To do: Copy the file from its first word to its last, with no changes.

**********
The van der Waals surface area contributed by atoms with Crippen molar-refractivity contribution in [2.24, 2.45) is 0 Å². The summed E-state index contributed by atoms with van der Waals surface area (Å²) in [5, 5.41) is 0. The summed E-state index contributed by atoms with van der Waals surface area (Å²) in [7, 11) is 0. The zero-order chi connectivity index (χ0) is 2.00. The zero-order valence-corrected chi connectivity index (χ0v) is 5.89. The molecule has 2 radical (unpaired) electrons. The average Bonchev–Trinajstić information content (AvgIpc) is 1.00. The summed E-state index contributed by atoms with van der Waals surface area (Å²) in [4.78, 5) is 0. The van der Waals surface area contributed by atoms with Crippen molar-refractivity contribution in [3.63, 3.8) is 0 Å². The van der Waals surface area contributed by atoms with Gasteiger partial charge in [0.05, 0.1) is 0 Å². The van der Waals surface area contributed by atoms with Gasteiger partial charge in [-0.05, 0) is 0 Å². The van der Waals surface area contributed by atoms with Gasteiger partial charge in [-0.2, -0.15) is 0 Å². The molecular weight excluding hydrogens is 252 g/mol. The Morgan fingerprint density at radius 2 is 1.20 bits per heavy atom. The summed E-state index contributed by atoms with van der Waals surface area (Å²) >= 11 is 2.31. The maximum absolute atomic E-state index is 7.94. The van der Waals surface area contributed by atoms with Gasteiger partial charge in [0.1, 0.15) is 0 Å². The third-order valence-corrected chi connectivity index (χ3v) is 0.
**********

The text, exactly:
The van der Waals surface area contributed by atoms with Crippen molar-refractivity contribution in [2.24, 2.45) is 0 Å². The summed E-state index contributed by atoms with van der Waals surface area (Å²) in [5, 5.41) is 0. The summed E-state index contributed by atoms with van der Waals surface area (Å²) in [7, 11) is 0. The zero-order chi connectivity index (χ0) is 2.00. The zero-order valence-corrected chi connectivity index (χ0v) is 5.89. The molecule has 2 radical (unpaired) electrons. The average Bonchev–Trinajstić information content (AvgIpc) is 1.00. The summed E-state index contributed by atoms with van der Waals surface area (Å²) in [4.78, 5) is 0. The van der Waals surface area contributed by atoms with Crippen molar-refractivity contribution in [3.63, 3.8) is 0 Å². The van der Waals surface area contributed by atoms with Gasteiger partial charge in [0.05, 0.1) is 0 Å². The van der Waals surface area contributed by atoms with Gasteiger partial charge in [-0.05, 0) is 0 Å². The van der Waals surface area contributed by atoms with Gasteiger partial charge in [-0.2, -0.15) is 0 Å². The molecular weight excluding hydrogens is 252 g/mol. The Morgan fingerprint density at radius 2 is 1.20 bits per heavy atom. The summed E-state index contributed by atoms with van der Waals surface area (Å²) >= 11 is 2.31. The maximum absolute atomic E-state index is 7.94. The van der Waals surface area contributed by atoms with Gasteiger partial charge in [0.1, 0.15) is 0 Å². The third-order valence-corrected chi connectivity index (χ3v) is 0.